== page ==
Grave of first Canadian-born Black lawyer finally gets headstone in Saint John
Abraham Beverley Walker, who died in 1909, was known for his civil rights activism
A mission to mark the grave of the first Black Canadian-born lawyer has finally been accomplished.
Abraham Beverley Walker was honoured Thursday with the unveiling of a headstone in the Church of England cemetery on Thorne Avenue in Saint John.
Walker's career as a lawyer in Saint John was derailed by discrimination he faced for being Black. He eventually became a civil rights activist and newspaper publisher.
The lawyer and activist died in 1909, and while his grave previously had a marker, it had deteriorated and his resting place was left unmarked.
The initiative to purchase a new headstone was brought forth by a group of lawyers who wanted Walker to receive the recognition he deserves.
The headstone unveiling Thursday began with a prayer led by the founding member of the New Brunswick Black History Society, Ralph Thomas.
Peter Little, who wrote a biography of Walker and is also a board member of the New Brunswick Black History Society, spoke at the unveiling and compared Walker's legacy to that of Martin Luther King Jr.
"Much like another man who would pick up the torch of freedom fifty years after Abraham's passing, his quest for human, equal rights was based on non-violence, reason, logic, history even, and Christian love for his fellow man," said Little.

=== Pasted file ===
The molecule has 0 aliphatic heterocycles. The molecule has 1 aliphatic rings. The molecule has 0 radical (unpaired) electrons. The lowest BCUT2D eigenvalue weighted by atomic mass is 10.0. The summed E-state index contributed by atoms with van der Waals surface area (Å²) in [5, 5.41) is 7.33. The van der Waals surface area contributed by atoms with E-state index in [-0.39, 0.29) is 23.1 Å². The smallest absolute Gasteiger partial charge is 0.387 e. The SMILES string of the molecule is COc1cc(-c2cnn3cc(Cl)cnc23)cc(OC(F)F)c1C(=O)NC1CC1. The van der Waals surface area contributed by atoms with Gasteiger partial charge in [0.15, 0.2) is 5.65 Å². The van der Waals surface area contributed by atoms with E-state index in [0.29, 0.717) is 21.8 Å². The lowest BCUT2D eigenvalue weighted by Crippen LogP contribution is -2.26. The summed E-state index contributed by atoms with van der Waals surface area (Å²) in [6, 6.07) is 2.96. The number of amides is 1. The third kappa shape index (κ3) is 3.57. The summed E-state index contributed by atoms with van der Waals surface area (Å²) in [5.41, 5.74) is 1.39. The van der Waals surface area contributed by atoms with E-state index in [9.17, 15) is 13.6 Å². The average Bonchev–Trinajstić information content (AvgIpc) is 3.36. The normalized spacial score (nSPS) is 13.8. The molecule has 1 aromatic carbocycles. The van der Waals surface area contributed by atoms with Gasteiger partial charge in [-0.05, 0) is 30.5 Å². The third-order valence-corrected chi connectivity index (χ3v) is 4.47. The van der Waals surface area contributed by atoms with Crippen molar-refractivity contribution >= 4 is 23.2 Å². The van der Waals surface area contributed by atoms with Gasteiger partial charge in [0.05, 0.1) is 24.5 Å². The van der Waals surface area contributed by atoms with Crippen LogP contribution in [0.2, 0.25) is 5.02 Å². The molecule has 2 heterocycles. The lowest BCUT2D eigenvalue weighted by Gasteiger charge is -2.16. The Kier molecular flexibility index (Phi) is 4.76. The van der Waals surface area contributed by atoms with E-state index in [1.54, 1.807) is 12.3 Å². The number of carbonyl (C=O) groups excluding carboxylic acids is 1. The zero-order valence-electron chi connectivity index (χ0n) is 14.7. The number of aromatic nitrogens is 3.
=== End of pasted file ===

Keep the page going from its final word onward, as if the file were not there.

A painting of Walker created by Nova Scotian artist Letitia Fraser was also presented at the unveiling. Based on the sole existing picture of Walker, it was commissioned by The Maritime Edit magazine and will be displayed at the New Brunswick Black History Society.
Anti-racism group Prude Inc. took on the responsibility of fundraising for the headstone and was able to surpass their initial goal of $6,000. The organization received over $12,000 in donations from across Canada and internationally.
In addition to the headstone, the group was able to purchase a plaque that will be placed at Saint John's Law Courts building.
Remaining funds were donated to the University of New Brunswick's Abraham Walker Scholarship. The $5,000 scholarship is awarded to a first-year law student and now will include a caveat that a Black student be given preference.
Damon Levine, a program developer at Prude Inc, said the unveiling of the headstone is a step in the right direction to filling the gaps left in history books.
"Had race relations in North America had not been what they are, A.B. Walker would be known to every school child in Canada," said Levine. "But, in his day, a man of his intelligence, and wherewithal, and drive and determination, was forgotten about, swept over in the history books simply because he was Black."
"A.B. Walker and quite a few other Black New Brunswickers are an example of Black grit and determination in the face of overwhelming odds," said Levine. "It's something to be proud of."
For more stories about the experiences of Black Canadians — from anti-Black racism to success stories within the Black community — check out Being Black in Canada, a CBC project Black Canadians can be proud of. You can read more stories here.